When you see her today, Cara is an outgoing, driven, and dedicated mother and entrepreneur with a rich, full life and a strong head on her shoulders. This was not the case many years ago though, when addictions to drugs and alcohol weighed down her every move. She may have stayed there had she not found House of Hope in October 2007.

The daughter of an alcoholic father, Cara had an introduction to AA meetings at an early age. Ironically though, it was with the daughter of one of her father’s AA friends that Cara first drank when she was in junior high. It was the first time in her life that she didn’t feel judged, singled out, or out of place—she felt like she had finally found a way to fit in.

Towards the end of high school Cara’s choices caused her life to spiral out of control. In the span of three years, from ages 18-21, she was trapped in a whirlwind of drinking, partying, and abuse of meth, crack, pot, ecstasy, and binge eating. She was finally arrested in 2006 for possession, trafficking, and intent to sell, and was sentenced to an outpatient treatment program. However, her complete lack of control in her life led to failure of that program, and the judge said she either needed to go to a residential treatment program—House of Hope, specifically—or jail. She chose House of Hope.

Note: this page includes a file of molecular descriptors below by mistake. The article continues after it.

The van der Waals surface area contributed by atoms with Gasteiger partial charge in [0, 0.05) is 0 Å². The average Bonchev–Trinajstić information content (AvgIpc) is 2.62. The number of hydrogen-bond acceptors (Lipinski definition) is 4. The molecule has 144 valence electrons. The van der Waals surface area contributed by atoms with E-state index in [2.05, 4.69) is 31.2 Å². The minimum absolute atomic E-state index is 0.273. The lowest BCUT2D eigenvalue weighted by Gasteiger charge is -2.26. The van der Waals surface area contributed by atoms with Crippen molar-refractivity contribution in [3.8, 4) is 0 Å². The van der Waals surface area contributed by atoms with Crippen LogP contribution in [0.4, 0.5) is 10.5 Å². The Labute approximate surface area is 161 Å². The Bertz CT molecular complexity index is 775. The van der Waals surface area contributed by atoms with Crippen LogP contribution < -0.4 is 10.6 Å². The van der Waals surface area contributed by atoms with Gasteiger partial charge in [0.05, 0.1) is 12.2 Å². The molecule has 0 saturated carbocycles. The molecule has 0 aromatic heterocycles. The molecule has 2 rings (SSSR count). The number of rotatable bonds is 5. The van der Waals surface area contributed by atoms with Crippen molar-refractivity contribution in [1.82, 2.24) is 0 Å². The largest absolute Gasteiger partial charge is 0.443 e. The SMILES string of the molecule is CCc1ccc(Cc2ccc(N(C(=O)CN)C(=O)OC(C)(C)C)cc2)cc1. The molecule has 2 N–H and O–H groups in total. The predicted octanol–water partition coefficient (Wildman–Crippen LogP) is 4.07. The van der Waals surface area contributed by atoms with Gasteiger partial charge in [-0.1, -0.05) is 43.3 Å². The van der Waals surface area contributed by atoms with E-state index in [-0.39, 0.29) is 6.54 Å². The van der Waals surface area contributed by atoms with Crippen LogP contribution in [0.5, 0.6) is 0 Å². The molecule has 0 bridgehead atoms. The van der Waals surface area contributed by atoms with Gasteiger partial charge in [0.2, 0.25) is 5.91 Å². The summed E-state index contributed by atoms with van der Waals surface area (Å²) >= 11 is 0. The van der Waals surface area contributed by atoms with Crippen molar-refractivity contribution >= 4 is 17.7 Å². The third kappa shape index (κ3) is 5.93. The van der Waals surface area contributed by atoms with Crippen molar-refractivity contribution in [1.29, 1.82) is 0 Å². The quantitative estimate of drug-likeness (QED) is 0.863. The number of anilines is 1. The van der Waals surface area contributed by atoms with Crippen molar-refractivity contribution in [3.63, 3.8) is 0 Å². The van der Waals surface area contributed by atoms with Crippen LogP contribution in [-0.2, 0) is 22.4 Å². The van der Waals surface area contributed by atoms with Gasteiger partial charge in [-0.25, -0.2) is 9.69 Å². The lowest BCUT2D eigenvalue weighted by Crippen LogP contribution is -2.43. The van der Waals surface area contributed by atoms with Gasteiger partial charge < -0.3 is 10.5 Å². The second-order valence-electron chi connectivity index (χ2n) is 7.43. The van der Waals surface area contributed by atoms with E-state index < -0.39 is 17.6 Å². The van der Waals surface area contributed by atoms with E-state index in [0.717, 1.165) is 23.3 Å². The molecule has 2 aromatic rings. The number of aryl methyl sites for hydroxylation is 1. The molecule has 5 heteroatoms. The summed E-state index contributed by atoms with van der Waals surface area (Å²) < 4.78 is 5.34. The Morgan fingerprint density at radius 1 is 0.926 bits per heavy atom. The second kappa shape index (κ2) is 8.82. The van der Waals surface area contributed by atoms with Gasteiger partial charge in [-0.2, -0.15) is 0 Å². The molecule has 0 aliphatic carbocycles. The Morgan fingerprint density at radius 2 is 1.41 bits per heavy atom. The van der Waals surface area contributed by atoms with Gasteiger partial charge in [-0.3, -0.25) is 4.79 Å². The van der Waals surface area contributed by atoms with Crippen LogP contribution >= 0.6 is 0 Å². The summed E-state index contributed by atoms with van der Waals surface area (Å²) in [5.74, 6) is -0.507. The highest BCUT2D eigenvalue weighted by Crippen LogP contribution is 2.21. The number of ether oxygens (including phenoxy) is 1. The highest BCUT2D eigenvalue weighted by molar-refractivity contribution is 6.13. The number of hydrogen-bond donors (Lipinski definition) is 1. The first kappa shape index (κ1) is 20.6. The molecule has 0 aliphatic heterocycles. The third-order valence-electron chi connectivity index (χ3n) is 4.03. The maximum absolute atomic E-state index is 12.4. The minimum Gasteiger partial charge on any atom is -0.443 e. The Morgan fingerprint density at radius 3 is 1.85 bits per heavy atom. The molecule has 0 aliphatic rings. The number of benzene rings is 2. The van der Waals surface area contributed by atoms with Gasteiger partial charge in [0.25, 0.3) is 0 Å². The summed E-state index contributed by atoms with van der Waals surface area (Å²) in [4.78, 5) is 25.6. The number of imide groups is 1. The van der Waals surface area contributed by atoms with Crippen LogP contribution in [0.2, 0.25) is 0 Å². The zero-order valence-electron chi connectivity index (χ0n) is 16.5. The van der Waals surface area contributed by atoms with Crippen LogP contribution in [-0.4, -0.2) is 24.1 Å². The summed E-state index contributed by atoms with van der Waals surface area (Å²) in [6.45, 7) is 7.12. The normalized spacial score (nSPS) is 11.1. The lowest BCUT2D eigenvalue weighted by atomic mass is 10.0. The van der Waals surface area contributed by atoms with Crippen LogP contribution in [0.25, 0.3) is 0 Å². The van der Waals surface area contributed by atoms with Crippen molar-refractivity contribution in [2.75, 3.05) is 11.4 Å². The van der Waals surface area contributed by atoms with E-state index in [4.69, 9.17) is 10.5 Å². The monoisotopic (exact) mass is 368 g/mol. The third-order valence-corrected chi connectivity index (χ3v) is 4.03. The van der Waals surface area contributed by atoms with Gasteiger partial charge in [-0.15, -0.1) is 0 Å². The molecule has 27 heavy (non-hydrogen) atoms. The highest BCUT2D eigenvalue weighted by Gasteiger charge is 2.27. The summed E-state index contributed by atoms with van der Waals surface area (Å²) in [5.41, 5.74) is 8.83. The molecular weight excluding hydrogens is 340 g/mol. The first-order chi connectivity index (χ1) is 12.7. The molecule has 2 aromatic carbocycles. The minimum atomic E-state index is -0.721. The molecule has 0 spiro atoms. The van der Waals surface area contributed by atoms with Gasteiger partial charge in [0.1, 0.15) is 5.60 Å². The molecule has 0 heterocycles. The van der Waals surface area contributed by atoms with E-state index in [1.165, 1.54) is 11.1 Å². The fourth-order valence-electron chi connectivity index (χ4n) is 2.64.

Cara’s experience at House of Hope was unlike anything she could have expected. She says, “I learned how to be responsible, respectful, respectable, and considerate, and I also learned how to be a woman of dignity. I learned how to be friends with other women, and I got to reconnect with my family. During Family Nights, both of my parents attended, and while there were some demons to squash, there was also a ton of love rekindled.”

Today Cara is married to a wonderful Navy sailor who’s a “normy,” as she likes to call him (aka non-alcoholic), and they have a two-year-old daughter named Maisie. She earned her BSBA at California State University in 2014 and now has a successful freelance marketing business, which she runs out of their home (currently in South Korea!). She has 11 years clean and sober and can’t imagine life any other way. No matter what’s been thrown at her, Cara has been able to tackle it all with the strength and tools she developed at House of Hope, and she will be forever grateful for that.


As a non-profit, House of Hope relies greatly on the support and generosity that comes through various individuals, organizations, and grants. Helping our women recover from the ravages of their addiction is the mission of House of Hope.